Foodborne Disease Outbreak Response Guidelines Released

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USDA and HHS praise guidelines.


Farm Futures Staff


The Council to Improve Foodborne Outbreak Response has released its final Guidelines for Foodborne Disease Outbreak Response. The guidelines are targeted to local, state and federal agencies and provide model practices to use in foodborne disease outbreaks, including planning, detection, investigation, control and prevention. The guidelines are intended to give all agencies a common foundation from which to work and to provide examples of the key activities that should occur during the response to outbreaks of foodborne disease.

USDA Secretary Tom Vilsack and Health and Human Services Secretary Kathleen Sebelius both voiced their support of the guidelines that were issued.

"Improving food safety is at the forefront of President Obama's agenda, and these guidelines will help local, state and federal agencies to prioritize prevention, strengthen surveillance and enforcement, and improve response and recovery," said Vilsack. "Last week the Obama Administration took an important step forward by introducing tougher standards to reduce salmonella contamination and E. coli outbreaks, and the Guidelines announced today will help government agencies further that goal."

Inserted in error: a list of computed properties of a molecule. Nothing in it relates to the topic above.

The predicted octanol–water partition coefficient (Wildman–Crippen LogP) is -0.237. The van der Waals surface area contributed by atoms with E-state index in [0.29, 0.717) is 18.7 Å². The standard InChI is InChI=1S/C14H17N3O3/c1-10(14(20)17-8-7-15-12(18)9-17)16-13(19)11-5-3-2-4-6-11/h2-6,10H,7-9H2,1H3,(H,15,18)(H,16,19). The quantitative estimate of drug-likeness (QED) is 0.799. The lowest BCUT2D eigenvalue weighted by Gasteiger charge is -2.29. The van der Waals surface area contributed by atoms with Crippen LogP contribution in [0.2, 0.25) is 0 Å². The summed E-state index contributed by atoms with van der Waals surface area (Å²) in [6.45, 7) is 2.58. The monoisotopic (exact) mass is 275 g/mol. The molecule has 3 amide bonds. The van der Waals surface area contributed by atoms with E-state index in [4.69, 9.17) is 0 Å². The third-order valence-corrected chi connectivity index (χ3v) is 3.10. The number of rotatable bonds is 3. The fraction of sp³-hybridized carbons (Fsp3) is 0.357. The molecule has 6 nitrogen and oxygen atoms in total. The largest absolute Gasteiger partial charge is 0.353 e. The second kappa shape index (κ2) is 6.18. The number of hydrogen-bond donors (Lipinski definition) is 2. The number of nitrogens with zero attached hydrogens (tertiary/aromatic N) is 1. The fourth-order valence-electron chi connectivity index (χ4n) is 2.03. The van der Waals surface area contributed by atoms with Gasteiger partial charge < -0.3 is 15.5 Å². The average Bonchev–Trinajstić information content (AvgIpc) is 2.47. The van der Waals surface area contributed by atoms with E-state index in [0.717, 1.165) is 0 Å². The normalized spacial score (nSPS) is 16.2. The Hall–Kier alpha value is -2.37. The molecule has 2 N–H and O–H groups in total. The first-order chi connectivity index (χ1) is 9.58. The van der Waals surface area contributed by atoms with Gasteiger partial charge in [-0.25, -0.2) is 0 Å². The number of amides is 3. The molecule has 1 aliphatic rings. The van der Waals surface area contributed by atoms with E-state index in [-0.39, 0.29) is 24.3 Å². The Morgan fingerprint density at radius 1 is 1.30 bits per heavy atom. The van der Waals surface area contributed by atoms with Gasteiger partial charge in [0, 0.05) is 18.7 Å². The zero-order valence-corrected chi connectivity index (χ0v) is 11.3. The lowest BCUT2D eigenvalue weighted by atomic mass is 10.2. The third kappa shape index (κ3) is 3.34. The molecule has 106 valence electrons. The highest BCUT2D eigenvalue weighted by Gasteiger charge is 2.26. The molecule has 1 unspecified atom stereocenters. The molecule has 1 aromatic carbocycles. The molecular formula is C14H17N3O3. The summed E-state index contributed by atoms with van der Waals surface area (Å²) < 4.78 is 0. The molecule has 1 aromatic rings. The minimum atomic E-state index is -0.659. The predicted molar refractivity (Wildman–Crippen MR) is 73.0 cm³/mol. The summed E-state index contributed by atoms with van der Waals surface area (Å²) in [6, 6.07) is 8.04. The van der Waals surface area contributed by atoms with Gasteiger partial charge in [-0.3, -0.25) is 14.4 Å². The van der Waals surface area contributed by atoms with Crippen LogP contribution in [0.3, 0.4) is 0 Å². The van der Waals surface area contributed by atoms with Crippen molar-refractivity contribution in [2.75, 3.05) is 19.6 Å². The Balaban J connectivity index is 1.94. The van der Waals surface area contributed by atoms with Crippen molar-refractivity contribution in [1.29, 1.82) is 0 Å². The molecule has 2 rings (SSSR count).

The Guidelines document is not intended to replace current procedure manuals for responding to outbreaks. Instead, it is designed to be used as a reference document for comparison with existing procedures; to fill in gaps and update site-specific procedures; to provide models for new procedures where they do not exist; and to provide training to program staff.

Tennessee State Epidemiologist Dr. Tim Jones, who co-chaired the Council, says this document will be useful to investigators at all levels in improving outbreak investigations and serve as a platform for developing local and agency-specific policies and additional tools to support these critical public health activities.

"I would like to thank CIFOR for their hard work and for this vital contribution toward food safety reform," said Sebelius. "The Guidelines show that by working together, we can all dramatically improve our food safety system and further protect the public health. We hope to further this collaborative effort through the Food Safety Working Group."


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